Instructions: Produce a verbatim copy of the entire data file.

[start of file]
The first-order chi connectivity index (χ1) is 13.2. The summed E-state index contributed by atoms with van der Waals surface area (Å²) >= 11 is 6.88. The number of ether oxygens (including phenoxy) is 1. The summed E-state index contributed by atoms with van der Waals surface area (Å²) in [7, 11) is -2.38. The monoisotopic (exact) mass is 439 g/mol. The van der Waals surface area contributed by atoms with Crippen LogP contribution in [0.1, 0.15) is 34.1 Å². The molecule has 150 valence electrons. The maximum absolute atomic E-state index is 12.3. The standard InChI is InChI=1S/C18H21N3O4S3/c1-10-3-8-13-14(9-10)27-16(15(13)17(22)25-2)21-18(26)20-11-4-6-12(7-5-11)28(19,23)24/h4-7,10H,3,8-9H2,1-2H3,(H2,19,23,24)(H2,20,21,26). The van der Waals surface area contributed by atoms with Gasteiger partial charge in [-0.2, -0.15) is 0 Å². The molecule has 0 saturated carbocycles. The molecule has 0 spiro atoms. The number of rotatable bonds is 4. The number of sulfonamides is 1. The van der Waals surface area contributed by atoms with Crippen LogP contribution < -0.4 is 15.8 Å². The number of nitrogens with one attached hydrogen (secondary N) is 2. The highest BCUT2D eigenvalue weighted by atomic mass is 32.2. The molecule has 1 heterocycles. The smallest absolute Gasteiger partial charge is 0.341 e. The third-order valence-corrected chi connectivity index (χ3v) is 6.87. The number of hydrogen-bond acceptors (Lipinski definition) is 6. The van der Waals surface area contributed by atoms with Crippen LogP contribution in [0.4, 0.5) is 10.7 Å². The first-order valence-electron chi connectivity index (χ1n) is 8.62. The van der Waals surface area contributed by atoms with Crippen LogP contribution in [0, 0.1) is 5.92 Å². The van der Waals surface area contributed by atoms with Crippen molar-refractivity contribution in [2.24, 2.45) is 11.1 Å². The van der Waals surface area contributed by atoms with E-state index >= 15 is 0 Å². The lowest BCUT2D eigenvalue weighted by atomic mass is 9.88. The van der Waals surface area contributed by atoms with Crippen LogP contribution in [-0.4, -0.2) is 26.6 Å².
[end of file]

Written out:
The first-order chi connectivity index (χ1) is 13.2. The summed E-state index contributed by atoms with van der Waals surface area (Å²) >= 11 is 6.88. The number of ether oxygens (including phenoxy) is 1. The summed E-state index contributed by atoms with van der Waals surface area (Å²) in [7, 11) is -2.38. The monoisotopic (exact) mass is 439 g/mol. The van der Waals surface area contributed by atoms with Crippen LogP contribution in [0.1, 0.15) is 34.1 Å². The molecule has 150 valence electrons. The maximum absolute atomic E-state index is 12.3. The standard InChI is InChI=1S/C18H21N3O4S3/c1-10-3-8-13-14(9-10)27-16(15(13)17(22)25-2)21-18(26)20-11-4-6-12(7-5-11)28(19,23)24/h4-7,10H,3,8-9H2,1-2H3,(H2,19,23,24)(H2,20,21,26). The van der Waals surface area contributed by atoms with Gasteiger partial charge in [-0.2, -0.15) is 0 Å². The molecule has 0 saturated carbocycles. The molecule has 0 spiro atoms. The number of rotatable bonds is 4. The number of sulfonamides is 1. The van der Waals surface area contributed by atoms with Crippen LogP contribution < -0.4 is 15.8 Å². The number of nitrogens with one attached hydrogen (secondary N) is 2. The highest BCUT2D eigenvalue weighted by atomic mass is 32.2. The molecule has 1 heterocycles. The smallest absolute Gasteiger partial charge is 0.341 e. The third-order valence-corrected chi connectivity index (χ3v) is 6.87. The number of hydrogen-bond acceptors (Lipinski definition) is 6. The van der Waals surface area contributed by atoms with Crippen LogP contribution in [0.4, 0.5) is 10.7 Å². The first-order valence-electron chi connectivity index (χ1n) is 8.62. The van der Waals surface area contributed by atoms with Crippen LogP contribution in [0, 0.1) is 5.92 Å². The van der Waals surface area contributed by atoms with Crippen molar-refractivity contribution in [2.24, 2.45) is 11.1 Å². The van der Waals surface area contributed by atoms with E-state index >= 15 is 0 Å². The lowest BCUT2D eigenvalue weighted by atomic mass is 9.88. The van der Waals surface area contributed by atoms with Crippen LogP contribution in [-0.4, -0.2) is 26.6 Å².